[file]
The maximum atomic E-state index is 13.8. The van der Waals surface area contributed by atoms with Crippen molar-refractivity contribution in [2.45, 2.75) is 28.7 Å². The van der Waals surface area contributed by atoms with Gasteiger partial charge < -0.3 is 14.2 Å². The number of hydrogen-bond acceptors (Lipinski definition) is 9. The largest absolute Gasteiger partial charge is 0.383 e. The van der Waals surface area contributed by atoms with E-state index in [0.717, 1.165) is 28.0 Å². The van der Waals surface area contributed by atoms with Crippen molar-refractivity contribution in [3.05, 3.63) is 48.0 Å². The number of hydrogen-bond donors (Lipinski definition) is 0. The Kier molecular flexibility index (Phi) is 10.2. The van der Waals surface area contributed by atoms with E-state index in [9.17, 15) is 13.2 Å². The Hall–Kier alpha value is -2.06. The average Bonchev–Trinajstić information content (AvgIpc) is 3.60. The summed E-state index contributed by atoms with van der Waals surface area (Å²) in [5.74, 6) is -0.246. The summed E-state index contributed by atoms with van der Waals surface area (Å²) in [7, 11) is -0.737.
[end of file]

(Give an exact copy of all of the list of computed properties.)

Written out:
The maximum atomic E-state index is 13.8. The van der Waals surface area contributed by atoms with Crippen molar-refractivity contribution in [2.45, 2.75) is 28.7 Å². The van der Waals surface area contributed by atoms with Gasteiger partial charge < -0.3 is 14.2 Å². The number of hydrogen-bond acceptors (Lipinski definition) is 9. The largest absolute Gasteiger partial charge is 0.383 e. The van der Waals surface area contributed by atoms with E-state index in [0.717, 1.165) is 28.0 Å². The van der Waals surface area contributed by atoms with Crippen molar-refractivity contribution in [3.05, 3.63) is 48.0 Å². The number of hydrogen-bond donors (Lipinski definition) is 0. The Kier molecular flexibility index (Phi) is 10.2. The van der Waals surface area contributed by atoms with E-state index in [9.17, 15) is 13.2 Å². The Hall–Kier alpha value is -2.06. The average Bonchev–Trinajstić information content (AvgIpc) is 3.60. The summed E-state index contributed by atoms with van der Waals surface area (Å²) in [5.74, 6) is -0.246. The summed E-state index contributed by atoms with van der Waals surface area (Å²) in [7, 11) is -0.737.